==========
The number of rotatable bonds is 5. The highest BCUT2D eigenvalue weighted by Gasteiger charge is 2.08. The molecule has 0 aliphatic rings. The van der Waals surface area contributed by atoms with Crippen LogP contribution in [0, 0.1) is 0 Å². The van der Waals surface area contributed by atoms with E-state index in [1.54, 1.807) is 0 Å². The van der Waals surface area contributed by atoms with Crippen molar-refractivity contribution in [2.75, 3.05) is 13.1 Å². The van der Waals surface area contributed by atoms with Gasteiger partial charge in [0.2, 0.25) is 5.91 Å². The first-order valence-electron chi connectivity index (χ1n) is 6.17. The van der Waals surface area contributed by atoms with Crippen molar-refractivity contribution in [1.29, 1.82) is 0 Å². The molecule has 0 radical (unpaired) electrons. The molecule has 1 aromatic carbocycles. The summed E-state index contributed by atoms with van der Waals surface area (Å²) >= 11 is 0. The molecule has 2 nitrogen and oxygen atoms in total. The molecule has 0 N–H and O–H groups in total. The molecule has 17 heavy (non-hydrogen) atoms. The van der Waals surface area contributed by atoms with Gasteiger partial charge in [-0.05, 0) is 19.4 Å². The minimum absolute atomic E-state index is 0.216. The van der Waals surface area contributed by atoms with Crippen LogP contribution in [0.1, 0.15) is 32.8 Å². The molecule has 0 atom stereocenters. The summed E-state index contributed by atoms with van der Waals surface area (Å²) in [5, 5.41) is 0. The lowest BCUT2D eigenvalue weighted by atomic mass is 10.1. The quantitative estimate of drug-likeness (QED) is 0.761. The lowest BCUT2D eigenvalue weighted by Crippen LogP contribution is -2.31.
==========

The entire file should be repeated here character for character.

The number of rotatable bonds is 5. The highest BCUT2D eigenvalue weighted by Gasteiger charge is 2.08. The molecule has 0 aliphatic rings. The van der Waals surface area contributed by atoms with Crippen LogP contribution in [0, 0.1) is 0 Å². The van der Waals surface area contributed by atoms with E-state index in [1.54, 1.807) is 0 Å². The van der Waals surface area contributed by atoms with Crippen molar-refractivity contribution in [2.75, 3.05) is 13.1 Å². The van der Waals surface area contributed by atoms with Gasteiger partial charge in [0.2, 0.25) is 5.91 Å². The first-order valence-electron chi connectivity index (χ1n) is 6.17. The van der Waals surface area contributed by atoms with Crippen molar-refractivity contribution in [1.29, 1.82) is 0 Å². The molecule has 0 radical (unpaired) electrons. The molecule has 1 aromatic carbocycles. The summed E-state index contributed by atoms with van der Waals surface area (Å²) >= 11 is 0. The molecule has 2 nitrogen and oxygen atoms in total. The molecule has 0 N–H and O–H groups in total. The molecule has 17 heavy (non-hydrogen) atoms. The van der Waals surface area contributed by atoms with Gasteiger partial charge in [-0.05, 0) is 19.4 Å². The minimum absolute atomic E-state index is 0.216. The van der Waals surface area contributed by atoms with Crippen LogP contribution in [0.1, 0.15) is 32.8 Å². The molecule has 0 atom stereocenters. The summed E-state index contributed by atoms with van der Waals surface area (Å²) in [5, 5.41) is 0. The lowest BCUT2D eigenvalue weighted by atomic mass is 10.1. The quantitative estimate of drug-likeness (QED) is 0.761. The lowest BCUT2D eigenvalue weighted by Crippen LogP contribution is -2.31.